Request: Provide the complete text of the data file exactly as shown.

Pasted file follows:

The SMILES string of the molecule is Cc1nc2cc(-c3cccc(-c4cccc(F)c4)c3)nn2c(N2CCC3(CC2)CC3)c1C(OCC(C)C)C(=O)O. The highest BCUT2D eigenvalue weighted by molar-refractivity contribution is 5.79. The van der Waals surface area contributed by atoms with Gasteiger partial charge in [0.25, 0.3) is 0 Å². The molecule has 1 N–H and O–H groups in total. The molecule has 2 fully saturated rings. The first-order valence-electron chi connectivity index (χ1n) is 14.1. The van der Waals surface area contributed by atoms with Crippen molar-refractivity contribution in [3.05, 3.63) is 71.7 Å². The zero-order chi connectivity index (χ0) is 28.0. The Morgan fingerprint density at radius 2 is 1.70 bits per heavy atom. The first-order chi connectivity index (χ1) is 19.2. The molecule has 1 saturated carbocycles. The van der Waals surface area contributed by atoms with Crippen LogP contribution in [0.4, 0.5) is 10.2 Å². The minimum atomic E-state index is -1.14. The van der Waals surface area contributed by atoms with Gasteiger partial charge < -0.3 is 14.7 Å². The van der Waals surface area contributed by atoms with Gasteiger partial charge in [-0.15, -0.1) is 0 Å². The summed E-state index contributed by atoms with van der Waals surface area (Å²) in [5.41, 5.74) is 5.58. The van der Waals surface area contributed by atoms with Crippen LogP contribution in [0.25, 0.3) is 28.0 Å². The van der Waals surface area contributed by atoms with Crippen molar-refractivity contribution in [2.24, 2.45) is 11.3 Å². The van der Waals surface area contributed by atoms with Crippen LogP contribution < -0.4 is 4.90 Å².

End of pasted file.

The SMILES string of the molecule is Cc1nc2cc(-c3cccc(-c4cccc(F)c4)c3)nn2c(N2CCC3(CC2)CC3)c1C(OCC(C)C)C(=O)O. The highest BCUT2D eigenvalue weighted by molar-refractivity contribution is 5.79. The van der Waals surface area contributed by atoms with Gasteiger partial charge in [0.25, 0.3) is 0 Å². The molecule has 1 N–H and O–H groups in total. The molecule has 2 fully saturated rings. The first-order valence-electron chi connectivity index (χ1n) is 14.1. The van der Waals surface area contributed by atoms with Crippen molar-refractivity contribution in [3.05, 3.63) is 71.7 Å². The zero-order chi connectivity index (χ0) is 28.0. The Morgan fingerprint density at radius 2 is 1.70 bits per heavy atom. The first-order chi connectivity index (χ1) is 19.2. The molecule has 1 saturated carbocycles. The van der Waals surface area contributed by atoms with Crippen LogP contribution in [0.4, 0.5) is 10.2 Å². The minimum atomic E-state index is -1.14. The van der Waals surface area contributed by atoms with Gasteiger partial charge < -0.3 is 14.7 Å². The van der Waals surface area contributed by atoms with Gasteiger partial charge in [-0.15, -0.1) is 0 Å². The summed E-state index contributed by atoms with van der Waals surface area (Å²) in [5.41, 5.74) is 5.58. The van der Waals surface area contributed by atoms with Crippen LogP contribution in [0.25, 0.3) is 28.0 Å². The van der Waals surface area contributed by atoms with Crippen molar-refractivity contribution in [2.24, 2.45) is 11.3 Å². The van der Waals surface area contributed by atoms with Crippen LogP contribution < -0.4 is 4.90 Å².